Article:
• Behaviour (attributes or methods) and
    • State (internal data).
formalism and simulation
Formalism and Simulation
  • Theoretical workers have long been aware that object-orientation is an inadequate model, because
    • formal syntax cannot express semantics fully (Alan Turing)
    • the discrete representation of the world implicit in programming means that formal syntax cannot express causal entailment fully (Robert Rosen).
  • BUT, it is an adequate approximation for our purposes.
  • Note: This means object-oriented programming cannot be formalized completely.
  • ALGOL 58 and 60 were early languages designed to express the constructs of structured programming in a fashion that could be reasoned about effectively.
  • Ancestors of many languages, including Pascal, C, C++, C#, Java, Ada, and the simulation language, Simula.
  • SIMULA 1 and 67 were defined by Nygaard and Dahl as object-oriented extensions of ALGOL.
  • Given that object orientation did not exist at the time, it is probably more accurate to describe it as a simulation language based on ALGOL 60 that incorporated much of what later would become known as object-orientation.
  • In addition to the features most of us would recognize, it incorporated something elegant called the ‘coroutine’.
    • This is an instantiation of a subroutine with storage for input and local data that could interact as an object with other coroutines.
    • The corresponding concept in C++ and Java is the functor.
      • An object that can be called as if it was a function.
  • SmallTalk (Goldberg and Robson, 1982) was a consistent attempt to define computation as objects interfacing by message passing.
  • Everything, including primitive types, was an object, and all function calls were implemented using messages.
  • This included primitive arithmetic operations!
  • Smalltalk is slow (at least ten times slower than C++) but is easy to write in if you can understand the model of computation.
  • Eiffel was a language designed by Bertrand Meyer (1988) to implement ‘design by contract’. (If you're interested in exploring Eiffel, it is available in the Metrowerks Codewarrior development environment for the Macintosh.)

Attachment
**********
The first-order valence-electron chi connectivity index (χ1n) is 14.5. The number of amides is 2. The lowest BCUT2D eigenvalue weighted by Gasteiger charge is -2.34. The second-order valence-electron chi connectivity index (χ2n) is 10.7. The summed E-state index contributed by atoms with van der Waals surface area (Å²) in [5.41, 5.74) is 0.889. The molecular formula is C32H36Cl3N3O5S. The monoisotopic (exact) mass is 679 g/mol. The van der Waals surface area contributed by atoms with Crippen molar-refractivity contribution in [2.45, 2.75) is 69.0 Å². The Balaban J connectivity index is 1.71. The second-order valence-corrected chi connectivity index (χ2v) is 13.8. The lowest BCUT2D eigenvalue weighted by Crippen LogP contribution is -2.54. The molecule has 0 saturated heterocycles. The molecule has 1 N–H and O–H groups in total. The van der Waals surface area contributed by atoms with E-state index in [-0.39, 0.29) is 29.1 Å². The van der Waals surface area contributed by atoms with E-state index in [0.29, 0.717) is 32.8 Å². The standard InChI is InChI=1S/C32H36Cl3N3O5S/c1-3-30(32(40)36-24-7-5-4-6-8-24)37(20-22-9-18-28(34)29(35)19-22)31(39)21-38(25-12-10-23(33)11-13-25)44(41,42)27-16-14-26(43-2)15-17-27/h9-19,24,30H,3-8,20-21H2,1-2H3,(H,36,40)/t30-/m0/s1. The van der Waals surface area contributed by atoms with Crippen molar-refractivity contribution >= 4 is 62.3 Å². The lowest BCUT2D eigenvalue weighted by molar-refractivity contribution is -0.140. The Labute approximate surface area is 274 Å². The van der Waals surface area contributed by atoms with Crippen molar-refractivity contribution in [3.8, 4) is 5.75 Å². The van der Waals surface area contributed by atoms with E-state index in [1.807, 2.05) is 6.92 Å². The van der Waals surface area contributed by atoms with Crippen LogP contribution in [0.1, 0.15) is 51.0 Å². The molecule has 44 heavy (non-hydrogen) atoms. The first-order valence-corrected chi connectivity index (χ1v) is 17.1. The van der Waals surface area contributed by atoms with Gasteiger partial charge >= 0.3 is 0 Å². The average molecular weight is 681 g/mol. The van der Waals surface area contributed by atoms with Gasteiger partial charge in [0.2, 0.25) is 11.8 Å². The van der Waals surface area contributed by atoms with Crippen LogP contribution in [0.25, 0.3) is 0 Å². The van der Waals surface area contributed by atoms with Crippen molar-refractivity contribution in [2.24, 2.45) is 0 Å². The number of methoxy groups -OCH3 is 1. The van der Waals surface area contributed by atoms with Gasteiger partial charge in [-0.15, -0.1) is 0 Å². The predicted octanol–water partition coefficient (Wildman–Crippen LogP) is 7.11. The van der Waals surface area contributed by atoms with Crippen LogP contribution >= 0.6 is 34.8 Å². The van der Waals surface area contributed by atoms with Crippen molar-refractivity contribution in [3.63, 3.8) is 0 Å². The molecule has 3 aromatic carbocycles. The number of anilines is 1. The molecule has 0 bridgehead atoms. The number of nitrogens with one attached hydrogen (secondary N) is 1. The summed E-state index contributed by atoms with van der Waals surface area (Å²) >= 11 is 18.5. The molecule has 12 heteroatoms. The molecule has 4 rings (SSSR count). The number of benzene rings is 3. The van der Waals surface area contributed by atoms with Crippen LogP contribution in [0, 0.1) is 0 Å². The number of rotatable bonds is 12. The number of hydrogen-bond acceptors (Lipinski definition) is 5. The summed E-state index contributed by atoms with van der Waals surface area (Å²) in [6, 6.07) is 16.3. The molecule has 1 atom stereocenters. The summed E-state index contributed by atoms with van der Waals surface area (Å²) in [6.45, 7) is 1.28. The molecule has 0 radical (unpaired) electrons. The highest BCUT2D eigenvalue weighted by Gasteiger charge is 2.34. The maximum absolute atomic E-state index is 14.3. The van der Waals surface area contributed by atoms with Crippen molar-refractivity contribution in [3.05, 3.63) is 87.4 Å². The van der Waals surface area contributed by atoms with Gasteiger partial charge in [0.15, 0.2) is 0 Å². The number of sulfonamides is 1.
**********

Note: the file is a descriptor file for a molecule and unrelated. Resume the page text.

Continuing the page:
• Meyer’s work in this area was an attempt to formalize object-oriented programming, and was moderately successful.
  • The principles of modularity (discussed later) are from Meyer.
  • C++—Bjarne Stroustrup (Stroustrup, various) designed C++ as ‘C with classes’ to support his simulation work.
  • This language has become remarkably popular, and is one of the two major OO languages (with Java) .
  • Java—A language deliberately designed for object-oriented programming in embedded environments.
  • Popular for web and cross-platform independent applications.
  • Evolving towards C++.
  • C#—Microsoft lost a court case with SUN over its specialization of Java for the ‘WINTEL’ environment. C# is Microsoft's attempt to take over the niche occupied by Java. As part of this strategy, Microsoft removed the Java Virtual Machine from the Windows operating system, which led to a further court case that they lost.
  • Java 5 is quite similar to C#.
  • Ada 95 (AARM, 1995) is the latest generation of Ada.
  • Originally designed (on the basis of Pascal) to be a high-reliability language for embedded systems, but soon accumulated features to support almost any US Department of Defense application.
  • Not designed to be object-oriented, but during the 1980s-90s, support for object-oriented programming was added to the wish-list.
  • Named after Augusta Ada Byron, Lady Lovelace, a daughter of Lord Byron and the first computer programmer.
  • Just like you can write FORTRAN in almost any language, you can use object-orientation in almost any language, but…
  • Some languages make it easier to be object-oriented.